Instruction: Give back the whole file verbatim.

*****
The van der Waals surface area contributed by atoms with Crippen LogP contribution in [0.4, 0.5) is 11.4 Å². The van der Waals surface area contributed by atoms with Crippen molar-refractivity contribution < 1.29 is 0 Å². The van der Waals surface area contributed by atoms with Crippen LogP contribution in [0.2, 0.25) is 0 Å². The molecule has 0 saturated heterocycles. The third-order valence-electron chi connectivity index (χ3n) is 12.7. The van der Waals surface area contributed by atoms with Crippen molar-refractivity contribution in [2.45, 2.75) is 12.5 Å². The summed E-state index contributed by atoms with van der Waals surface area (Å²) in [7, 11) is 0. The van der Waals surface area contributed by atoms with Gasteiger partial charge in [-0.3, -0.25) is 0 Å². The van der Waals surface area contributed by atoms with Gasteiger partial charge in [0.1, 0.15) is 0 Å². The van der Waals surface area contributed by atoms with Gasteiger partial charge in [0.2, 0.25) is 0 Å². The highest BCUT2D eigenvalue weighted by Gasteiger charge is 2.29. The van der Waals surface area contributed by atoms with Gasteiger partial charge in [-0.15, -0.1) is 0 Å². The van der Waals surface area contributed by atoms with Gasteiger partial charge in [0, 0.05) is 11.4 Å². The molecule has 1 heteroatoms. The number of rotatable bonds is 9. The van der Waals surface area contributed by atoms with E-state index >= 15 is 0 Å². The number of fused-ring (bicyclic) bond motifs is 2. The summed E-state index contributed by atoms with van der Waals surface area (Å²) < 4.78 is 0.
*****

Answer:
The van der Waals surface area contributed by atoms with Crippen LogP contribution in [0.4, 0.5) is 11.4 Å². The van der Waals surface area contributed by atoms with Crippen molar-refractivity contribution < 1.29 is 0 Å². The van der Waals surface area contributed by atoms with Crippen LogP contribution in [0.2, 0.25) is 0 Å². The molecule has 0 saturated heterocycles. The third-order valence-electron chi connectivity index (χ3n) is 12.7. The van der Waals surface area contributed by atoms with Crippen molar-refractivity contribution in [2.45, 2.75) is 12.5 Å². The summed E-state index contributed by atoms with van der Waals surface area (Å²) in [7, 11) is 0. The van der Waals surface area contributed by atoms with Gasteiger partial charge in [-0.3, -0.25) is 0 Å². The van der Waals surface area contributed by atoms with Gasteiger partial charge in [0.1, 0.15) is 0 Å². The van der Waals surface area contributed by atoms with Gasteiger partial charge in [0.2, 0.25) is 0 Å². The highest BCUT2D eigenvalue weighted by Gasteiger charge is 2.29. The van der Waals surface area contributed by atoms with Gasteiger partial charge in [-0.15, -0.1) is 0 Å². The van der Waals surface area contributed by atoms with Gasteiger partial charge in [0, 0.05) is 11.4 Å². The molecule has 1 heteroatoms. The number of rotatable bonds is 9. The van der Waals surface area contributed by atoms with E-state index >= 15 is 0 Å². The number of fused-ring (bicyclic) bond motifs is 2. The summed E-state index contributed by atoms with van der Waals surface area (Å²) < 4.78 is 0.